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WHAS - Bird Lists and Wildlife Sightings

Please send information about wildlife sightings to our Wildlife Sightings Chair.

To see some recent Washington State bird sightings go to the Tweeters list. To subscribe to Washington State Tweeters or to get more info about Tweeters visit WA Tweeters.

Sandhill Crane (WDFW Image)

 

October 2015 Cowlitz County Bird List

Russ Koppendrayer's review of early fall:

The last two months has been highlighted by a couple of flycatchers. A Black Phoebe was found in the north end of the Woodland Bottoms in mid-September and has been seen sporadically since. While both our neighboring counties (Clark and Wahkiakum) have had nesting records of this species making its northward expansion, this is only the second record for Cowlitz. It is very possible this bird could over winter at this spot.  
The Tropical Kingbird found at Willow Grove in late October was a much bigger surprise. While a small number of this species head north instead of south each fall in migration, they are typically found only on the outer coast in Washington and British Columbia. Finding one even this far inland is quite unusual and was a first record for Cowlitz. Unfortunately, it didn't stay around for many to see.
Image Tropical Kingbird, source: MDF CC-BY-SA-3.0 via Wikimedia Commons
 

Download the pdf file here.

June 2015 Cowlitz County Bird List

Russ Koppendrayer take on June:

In the last few years with the growing breeding colony of American White Pelicans on Miller Sands Island in the Columbia estuary coupled with the frequent sightings in the Ridgefield and Sauvie Island areas and into some Portland/Vancouver sites, I assumed these were some of the same individuals. It seemed they needed to be passing through along the Columbia here in Cowlitz County as they traveled between locales, but we had only a couple of reports. That changed this year in an interesting way. We've had a number of reports and over half of them are of someone checking out a soaring raptor and noticing a flock of pelicans high above the raptor. When they pass through they are soaring at altitudes where they are not noticed with the naked eye. Keep your eyes skyward in locations near the river for a chance to see this impressive species.

Download the pdf file here.

April 2015 Cowlitz County Bird List

Sage Thrasher Courtesy of the USFWS

In April many of the neotropical migrants were making their return earlier than normal by as much as two weeks. This was most likely due to the lack of any weather systems that would ground the birds on their trip between here and their wintering areas. The most unusual appearance was made by a Sage Thrasher which apparently took a wrong turn on it's way to the shrub-steppe habitats of eastern Washington. The bird put in a one day showing at the Longview Mint Farm where it was seen by at least seven birders. This species seems to be found in one or two western Washington locales each spring, but this was the first ever record for Cowlitz County.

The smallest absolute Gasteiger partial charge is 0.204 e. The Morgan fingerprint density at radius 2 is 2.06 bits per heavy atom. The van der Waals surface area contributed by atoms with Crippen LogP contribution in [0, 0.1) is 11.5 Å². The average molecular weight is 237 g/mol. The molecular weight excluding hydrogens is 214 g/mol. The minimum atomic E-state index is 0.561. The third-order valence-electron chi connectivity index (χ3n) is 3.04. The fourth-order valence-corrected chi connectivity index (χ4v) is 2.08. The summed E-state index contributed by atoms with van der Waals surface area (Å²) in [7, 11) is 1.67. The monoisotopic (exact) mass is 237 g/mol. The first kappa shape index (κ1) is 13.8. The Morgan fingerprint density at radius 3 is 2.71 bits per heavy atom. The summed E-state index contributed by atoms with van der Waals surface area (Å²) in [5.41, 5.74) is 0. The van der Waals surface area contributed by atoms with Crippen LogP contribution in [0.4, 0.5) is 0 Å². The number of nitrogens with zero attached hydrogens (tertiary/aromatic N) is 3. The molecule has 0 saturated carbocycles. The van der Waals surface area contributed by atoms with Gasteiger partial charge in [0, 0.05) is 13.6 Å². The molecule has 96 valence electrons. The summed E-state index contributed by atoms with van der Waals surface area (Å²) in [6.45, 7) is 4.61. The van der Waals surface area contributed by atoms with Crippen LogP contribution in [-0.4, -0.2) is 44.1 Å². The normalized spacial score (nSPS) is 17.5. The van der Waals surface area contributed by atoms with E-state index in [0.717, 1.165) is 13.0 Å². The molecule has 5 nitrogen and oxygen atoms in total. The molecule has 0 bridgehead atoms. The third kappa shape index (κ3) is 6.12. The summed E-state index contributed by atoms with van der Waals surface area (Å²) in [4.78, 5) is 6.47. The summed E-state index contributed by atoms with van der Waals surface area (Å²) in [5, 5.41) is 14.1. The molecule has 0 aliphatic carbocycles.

Download the pdf file here.

May 2015 Cowlitz County Bird List

Image courtesy of WAFWS

There are only a handful of records of Swainson's Hawk for Cowlitz County and we can go years between sightings. In early May there was an adult of this species at the south end of the Woodland Bottoms and amazingly a yearling at the same spot in late May.

Possibly more interesting than the rare bird sightings this spring has been the nesting Great Egrets along Kuhnis Road in the Woodland Bottoms. The only previous western Washington nesting records for this species are from the Port of Kalama for a number of years, but not 2014 or 2015. The Great Egrets join the already nesting Great Blue Herons about a month later and build nests above and alongside just as the trees begin to leaf out, making observation a bit difficult. It appears that there are as many as 10 Great Egret nests this year and can best be seen with a scope from a pull out along Dike Road west of Kuhnis Road near the house boats in the Lewis River.

Download the pdf file here.

Black Phoebe’s at Julia Butler-Hansen Refuge

By Jon Heale

Black Phoebe - Image by Jon Heale

Historically an occasional visitor, the Black Phoebe was a rare sight at the Julia Butler-Hansen Refuge for the Columbian White-tailed Deer; there had been a few sightings each year, but no known nests.

In 2014 refuge staff noticed a pair frequenting the covered corner of a tide gate and decided to check it out…a nest! Staff thought there had been a successful first brood, as two to three more Phoebe’s were hanging around throughout late spring-early summer. However, a second clutch of eggs was apparently unsuccessful as they remain in the unattended nest throughout summer.

As I write this (March 13), the Phoebe’s are in the process of building a new nest in the opposite corner of the tide gate. The pair is hard at work gathering blades of grass, stems, and mud. Make a stop into the refuge office and check them out!

They can often be spotted from the Headquarters observation deck, near the tide gate under Steamboat Slough Road.

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